AUTHOR: CHUKWUBIKE, CHINEDU MB
DEPARTMENT: APPLIED MICROBIOLOGY AND BREWING
AFFILIATION: NNAMDI AZIKIWE UNIVERSITY, AWKA
The study assessed hepatotoxicity among HIV patients on Highly Active Antiretroviral Therapy (HAART). Ninety-four (94) HIV/AIDS patients attending the AIDS relief clinic at University of Nigeria Teaching Hospital (UNTH), Ituku-Ozalla, Enugu were enrolled for the study. A questionnaire was administered to each participant to evaluate demographic data and risk factors for hepatotoxicity after obtaining their consent. Pre- treatment and three months post treatment blood samples were collected and distributed into EDTA bottle and plain tubes. The EDTA blood were used to determine the CD4 + T-lymphocyte count of each subject using cyflo partec automated machine. Serum extracted from plain tube blood samples were used to assay for Hepatitis B Virus (HBV) and Hepatitis C Virus (HCV) using Enzymelinked Immunosorbent Assay (EIA) 3.0Kit. Markers for liver damage estimated were Alanine aminotransferase (ALT), Aspartate aminotransferase (AST), Total bilirubin (TB) and Direct bilirubin (DB). The questionnaires and laboratory results were analysed using SPSS15.0. A total of 24(25.5%) had grade 1 hepatotoxicity. The toxicity was more in male than female (13.8% vs 11.7, p=0.297 and 0.302 respectively). The age group 27 to 37 years had the highest prevalence of 58.3% (p=0.002).History of alcoholic in-take (p=0.045, Odd Ratio (OR) 2.2, 95% CI=0.883-5.813), having multiple sex partners (p=0.019, OR 3.3, 95% CI = 1.183 – 8.215) and sharing of sharp objects (p=0.041, OR 3.2, 95% CI = 1.013 – 10.091) were significant risk factors for hepatotoxicity. Co-infection with HBV and HCV enhanced hepatotoxicity (p=0.000 and 0.000 respectively). It was observed that CD4 + Tlymphocytes counts were lowered during hepatotoxicity (p=0.000). High levels of AST and ALT in the presence of viral hepatitis co-infection may also predict hepatic toxicity (p=0.000). Hence, centres caring for HIV infected patients should develop strategies for ensuring all HIV infected individuals undergo testing for viral hepatitis and liver function tests before initiation of antiretroviral therapy and rechecking of these every three months for the better management of HIV patients.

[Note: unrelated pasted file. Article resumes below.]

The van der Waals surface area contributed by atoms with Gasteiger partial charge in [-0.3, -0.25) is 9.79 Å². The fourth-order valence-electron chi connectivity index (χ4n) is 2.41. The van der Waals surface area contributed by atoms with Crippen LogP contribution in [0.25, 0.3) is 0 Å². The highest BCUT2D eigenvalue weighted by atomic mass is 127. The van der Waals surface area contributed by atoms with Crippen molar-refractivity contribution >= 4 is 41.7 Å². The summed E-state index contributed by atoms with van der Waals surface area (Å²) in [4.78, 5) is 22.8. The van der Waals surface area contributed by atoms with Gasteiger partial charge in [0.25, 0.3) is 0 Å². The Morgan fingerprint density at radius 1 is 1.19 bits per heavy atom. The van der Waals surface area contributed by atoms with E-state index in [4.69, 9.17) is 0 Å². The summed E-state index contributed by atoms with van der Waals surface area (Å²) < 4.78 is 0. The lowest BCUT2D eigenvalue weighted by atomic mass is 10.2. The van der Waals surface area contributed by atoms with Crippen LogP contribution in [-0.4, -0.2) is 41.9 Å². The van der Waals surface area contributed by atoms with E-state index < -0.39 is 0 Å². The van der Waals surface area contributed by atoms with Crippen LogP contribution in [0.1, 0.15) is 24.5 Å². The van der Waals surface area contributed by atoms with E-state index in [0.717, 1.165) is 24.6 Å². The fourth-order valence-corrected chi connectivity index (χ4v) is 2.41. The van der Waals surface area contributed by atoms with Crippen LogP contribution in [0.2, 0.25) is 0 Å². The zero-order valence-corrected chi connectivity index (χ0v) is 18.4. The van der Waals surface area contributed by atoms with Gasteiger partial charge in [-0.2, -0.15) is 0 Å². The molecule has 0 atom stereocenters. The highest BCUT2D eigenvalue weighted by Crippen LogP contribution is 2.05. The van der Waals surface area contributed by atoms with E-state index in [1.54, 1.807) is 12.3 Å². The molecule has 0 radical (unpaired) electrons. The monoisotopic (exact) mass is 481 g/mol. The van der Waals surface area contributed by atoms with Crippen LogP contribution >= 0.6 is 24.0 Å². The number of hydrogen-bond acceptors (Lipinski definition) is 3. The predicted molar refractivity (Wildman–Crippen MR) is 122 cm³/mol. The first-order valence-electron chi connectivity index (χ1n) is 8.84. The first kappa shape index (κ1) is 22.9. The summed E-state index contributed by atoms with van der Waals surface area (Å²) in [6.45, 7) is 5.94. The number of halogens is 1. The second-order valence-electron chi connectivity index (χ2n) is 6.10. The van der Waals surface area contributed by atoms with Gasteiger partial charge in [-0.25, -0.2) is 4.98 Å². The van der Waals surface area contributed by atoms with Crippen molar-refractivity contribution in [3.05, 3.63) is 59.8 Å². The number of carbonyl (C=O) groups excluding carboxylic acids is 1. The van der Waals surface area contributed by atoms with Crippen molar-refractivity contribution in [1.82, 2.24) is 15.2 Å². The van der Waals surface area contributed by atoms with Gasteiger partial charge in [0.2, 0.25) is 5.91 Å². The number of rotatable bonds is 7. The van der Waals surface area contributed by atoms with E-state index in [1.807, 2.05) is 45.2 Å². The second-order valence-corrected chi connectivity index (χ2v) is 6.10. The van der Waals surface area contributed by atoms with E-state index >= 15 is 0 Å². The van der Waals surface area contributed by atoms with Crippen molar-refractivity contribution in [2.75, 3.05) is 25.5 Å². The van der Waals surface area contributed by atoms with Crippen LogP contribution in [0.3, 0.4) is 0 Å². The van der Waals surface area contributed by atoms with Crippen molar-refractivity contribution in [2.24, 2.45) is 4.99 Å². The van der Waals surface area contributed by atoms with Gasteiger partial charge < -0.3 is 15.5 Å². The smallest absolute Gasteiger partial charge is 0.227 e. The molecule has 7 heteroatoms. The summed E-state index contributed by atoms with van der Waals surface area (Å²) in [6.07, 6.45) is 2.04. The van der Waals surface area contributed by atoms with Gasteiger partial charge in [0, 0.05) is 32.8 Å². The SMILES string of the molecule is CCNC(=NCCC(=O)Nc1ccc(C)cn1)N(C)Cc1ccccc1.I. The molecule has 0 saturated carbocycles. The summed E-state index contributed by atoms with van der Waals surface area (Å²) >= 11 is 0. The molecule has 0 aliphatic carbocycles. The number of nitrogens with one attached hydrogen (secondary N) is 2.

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Tags: Antiretroviral pipeline, Antiretroviral therapy, Applied Microbiology & Brewing Thesis-2010, Combination therapy, Fixed dose combination, Goals of antiretroviral therapy, Hepatotoxicity, Highly active antiretroviral therapy (HAART), History of HIV and AIDS in Nigeria, HIV and AIDS in Nigeria, HIV and viral hepatitis, Liver dysfunction, Mechanisms of hepatotoxicity, Monitoring antiretroviral therapy, Natural history and classification of HIV disease, Outline of the HIV epidemic, Spectrum of drug related liver toxicities, Transmission and risk factors, Transmission of HIV in Nigeria, Treatment of HIV, When to start treatment